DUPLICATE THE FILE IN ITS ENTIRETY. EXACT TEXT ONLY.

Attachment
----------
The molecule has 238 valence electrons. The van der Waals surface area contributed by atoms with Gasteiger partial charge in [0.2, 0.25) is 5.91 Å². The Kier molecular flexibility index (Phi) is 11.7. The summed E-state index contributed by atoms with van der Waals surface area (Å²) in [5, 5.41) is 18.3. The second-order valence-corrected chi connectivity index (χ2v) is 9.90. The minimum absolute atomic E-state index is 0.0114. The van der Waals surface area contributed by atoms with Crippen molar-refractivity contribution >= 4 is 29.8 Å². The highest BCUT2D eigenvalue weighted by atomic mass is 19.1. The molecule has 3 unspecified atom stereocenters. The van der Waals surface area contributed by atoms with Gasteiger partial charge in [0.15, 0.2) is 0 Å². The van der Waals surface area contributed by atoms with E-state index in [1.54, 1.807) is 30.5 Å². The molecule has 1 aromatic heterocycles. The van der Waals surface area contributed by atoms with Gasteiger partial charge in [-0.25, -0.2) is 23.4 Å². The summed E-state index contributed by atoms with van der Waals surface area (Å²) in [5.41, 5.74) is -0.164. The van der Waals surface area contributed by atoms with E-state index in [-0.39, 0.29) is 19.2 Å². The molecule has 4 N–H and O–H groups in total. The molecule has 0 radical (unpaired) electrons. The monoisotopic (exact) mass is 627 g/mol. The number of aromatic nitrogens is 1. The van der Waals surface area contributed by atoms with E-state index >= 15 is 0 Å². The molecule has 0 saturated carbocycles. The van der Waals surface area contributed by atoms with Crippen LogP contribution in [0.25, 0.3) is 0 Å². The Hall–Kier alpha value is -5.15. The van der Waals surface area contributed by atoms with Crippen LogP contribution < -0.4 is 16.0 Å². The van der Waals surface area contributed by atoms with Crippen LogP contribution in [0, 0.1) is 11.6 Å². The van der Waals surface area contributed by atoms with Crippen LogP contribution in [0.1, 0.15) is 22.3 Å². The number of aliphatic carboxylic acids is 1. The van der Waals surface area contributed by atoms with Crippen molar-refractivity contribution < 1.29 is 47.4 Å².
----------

The molecule has 238 valence electrons. The van der Waals surface area contributed by atoms with Gasteiger partial charge in [0.2, 0.25) is 5.91 Å². The Kier molecular flexibility index (Phi) is 11.7. The summed E-state index contributed by atoms with van der Waals surface area (Å²) in [5, 5.41) is 18.3. The second-order valence-corrected chi connectivity index (χ2v) is 9.90. The minimum absolute atomic E-state index is 0.0114. The van der Waals surface area contributed by atoms with Crippen molar-refractivity contribution >= 4 is 29.8 Å². The highest BCUT2D eigenvalue weighted by atomic mass is 19.1. The molecule has 3 unspecified atom stereocenters. The van der Waals surface area contributed by atoms with Gasteiger partial charge in [0.15, 0.2) is 0 Å². The van der Waals surface area contributed by atoms with E-state index in [1.54, 1.807) is 30.5 Å². The molecule has 1 aromatic heterocycles. The van der Waals surface area contributed by atoms with Gasteiger partial charge in [-0.25, -0.2) is 23.4 Å². The summed E-state index contributed by atoms with van der Waals surface area (Å²) in [5.41, 5.74) is -0.164. The van der Waals surface area contributed by atoms with E-state index in [-0.39, 0.29) is 19.2 Å². The molecule has 4 N–H and O–H groups in total. The molecule has 0 radical (unpaired) electrons. The monoisotopic (exact) mass is 627 g/mol. The number of aromatic nitrogens is 1. The van der Waals surface area contributed by atoms with E-state index >= 15 is 0 Å². The molecule has 0 saturated carbocycles. The van der Waals surface area contributed by atoms with Crippen LogP contribution in [0.25, 0.3) is 0 Å². The Hall–Kier alpha value is -5.15. The van der Waals surface area contributed by atoms with Crippen LogP contribution < -0.4 is 16.0 Å². The van der Waals surface area contributed by atoms with Crippen LogP contribution in [0, 0.1) is 11.6 Å². The van der Waals surface area contributed by atoms with Crippen LogP contribution in [0.1, 0.15) is 22.3 Å². The number of aliphatic carboxylic acids is 1. The van der Waals surface area contributed by atoms with Crippen molar-refractivity contribution < 1.29 is 47.4 Å².